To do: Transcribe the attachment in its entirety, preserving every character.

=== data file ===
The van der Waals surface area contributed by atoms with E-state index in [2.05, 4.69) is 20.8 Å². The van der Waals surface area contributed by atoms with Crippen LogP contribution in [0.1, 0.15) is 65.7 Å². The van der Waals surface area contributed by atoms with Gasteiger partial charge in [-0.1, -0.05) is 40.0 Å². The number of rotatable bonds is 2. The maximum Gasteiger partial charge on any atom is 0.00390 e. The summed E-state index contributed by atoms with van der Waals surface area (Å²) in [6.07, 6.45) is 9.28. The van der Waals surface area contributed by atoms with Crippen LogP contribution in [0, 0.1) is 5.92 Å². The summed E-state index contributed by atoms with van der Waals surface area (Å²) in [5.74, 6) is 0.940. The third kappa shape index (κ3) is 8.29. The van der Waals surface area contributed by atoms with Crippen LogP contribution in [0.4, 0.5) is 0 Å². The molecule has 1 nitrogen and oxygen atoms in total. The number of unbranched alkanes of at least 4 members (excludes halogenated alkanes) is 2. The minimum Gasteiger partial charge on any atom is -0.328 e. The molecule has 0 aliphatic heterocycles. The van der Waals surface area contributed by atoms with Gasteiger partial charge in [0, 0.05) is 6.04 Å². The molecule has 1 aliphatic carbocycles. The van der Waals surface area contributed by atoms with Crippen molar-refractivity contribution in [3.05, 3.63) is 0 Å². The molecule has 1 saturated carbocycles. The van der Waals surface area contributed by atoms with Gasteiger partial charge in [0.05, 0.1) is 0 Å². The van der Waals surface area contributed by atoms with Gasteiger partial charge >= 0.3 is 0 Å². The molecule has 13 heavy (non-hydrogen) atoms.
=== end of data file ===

The van der Waals surface area contributed by atoms with E-state index in [2.05, 4.69) is 20.8 Å². The van der Waals surface area contributed by atoms with Crippen LogP contribution in [0.1, 0.15) is 65.7 Å². The van der Waals surface area contributed by atoms with Gasteiger partial charge in [-0.1, -0.05) is 40.0 Å². The number of rotatable bonds is 2. The maximum Gasteiger partial charge on any atom is 0.00390 e. The summed E-state index contributed by atoms with van der Waals surface area (Å²) in [6.07, 6.45) is 9.28. The van der Waals surface area contributed by atoms with Crippen LogP contribution in [0, 0.1) is 5.92 Å². The summed E-state index contributed by atoms with van der Waals surface area (Å²) in [5.74, 6) is 0.940. The third kappa shape index (κ3) is 8.29. The van der Waals surface area contributed by atoms with Crippen LogP contribution in [0.4, 0.5) is 0 Å². The molecule has 1 nitrogen and oxygen atoms in total. The number of unbranched alkanes of at least 4 members (excludes halogenated alkanes) is 2. The minimum Gasteiger partial charge on any atom is -0.328 e. The molecule has 0 aliphatic heterocycles. The van der Waals surface area contributed by atoms with Gasteiger partial charge in [0, 0.05) is 6.04 Å². The molecule has 1 aliphatic carbocycles. The van der Waals surface area contributed by atoms with Crippen molar-refractivity contribution in [3.05, 3.63) is 0 Å². The molecule has 1 saturated carbocycles. The van der Waals surface area contributed by atoms with Gasteiger partial charge in [0.05, 0.1) is 0 Å². The van der Waals surface area contributed by atoms with Gasteiger partial charge >= 0.3 is 0 Å². The molecule has 13 heavy (non-hydrogen) atoms.